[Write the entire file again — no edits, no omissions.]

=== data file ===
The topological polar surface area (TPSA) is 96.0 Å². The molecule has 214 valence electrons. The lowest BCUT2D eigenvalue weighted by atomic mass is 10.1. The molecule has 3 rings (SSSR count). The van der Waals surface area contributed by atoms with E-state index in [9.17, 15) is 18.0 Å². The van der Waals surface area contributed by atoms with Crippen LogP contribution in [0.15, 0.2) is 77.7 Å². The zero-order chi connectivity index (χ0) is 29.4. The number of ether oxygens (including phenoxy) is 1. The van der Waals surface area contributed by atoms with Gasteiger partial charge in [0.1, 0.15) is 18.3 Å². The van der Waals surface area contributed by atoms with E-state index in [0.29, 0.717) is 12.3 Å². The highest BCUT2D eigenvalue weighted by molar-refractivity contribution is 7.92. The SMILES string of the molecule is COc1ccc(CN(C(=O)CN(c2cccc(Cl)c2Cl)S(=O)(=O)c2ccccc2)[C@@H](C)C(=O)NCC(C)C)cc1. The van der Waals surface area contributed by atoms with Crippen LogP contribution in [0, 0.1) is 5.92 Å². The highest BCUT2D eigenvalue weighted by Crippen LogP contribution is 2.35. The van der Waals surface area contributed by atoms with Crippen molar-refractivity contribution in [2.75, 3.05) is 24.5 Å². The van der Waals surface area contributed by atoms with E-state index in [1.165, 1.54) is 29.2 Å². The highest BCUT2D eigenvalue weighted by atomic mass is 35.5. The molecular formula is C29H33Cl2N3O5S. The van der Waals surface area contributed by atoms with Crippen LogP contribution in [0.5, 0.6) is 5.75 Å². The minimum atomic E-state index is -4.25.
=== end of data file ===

The topological polar surface area (TPSA) is 96.0 Å². The molecule has 214 valence electrons. The lowest BCUT2D eigenvalue weighted by atomic mass is 10.1. The molecule has 3 rings (SSSR count). The van der Waals surface area contributed by atoms with E-state index in [9.17, 15) is 18.0 Å². The van der Waals surface area contributed by atoms with Crippen LogP contribution in [0.15, 0.2) is 77.7 Å². The zero-order chi connectivity index (χ0) is 29.4. The number of ether oxygens (including phenoxy) is 1. The van der Waals surface area contributed by atoms with Gasteiger partial charge in [0.1, 0.15) is 18.3 Å². The van der Waals surface area contributed by atoms with E-state index in [0.29, 0.717) is 12.3 Å². The highest BCUT2D eigenvalue weighted by molar-refractivity contribution is 7.92. The SMILES string of the molecule is COc1ccc(CN(C(=O)CN(c2cccc(Cl)c2Cl)S(=O)(=O)c2ccccc2)[C@@H](C)C(=O)NCC(C)C)cc1. The van der Waals surface area contributed by atoms with Crippen LogP contribution in [0, 0.1) is 5.92 Å². The highest BCUT2D eigenvalue weighted by Crippen LogP contribution is 2.35. The van der Waals surface area contributed by atoms with Crippen molar-refractivity contribution in [2.75, 3.05) is 24.5 Å². The van der Waals surface area contributed by atoms with E-state index in [1.165, 1.54) is 29.2 Å². The highest BCUT2D eigenvalue weighted by atomic mass is 35.5. The molecular formula is C29H33Cl2N3O5S. The van der Waals surface area contributed by atoms with Crippen LogP contribution in [0.5, 0.6) is 5.75 Å². The minimum atomic E-state index is -4.25.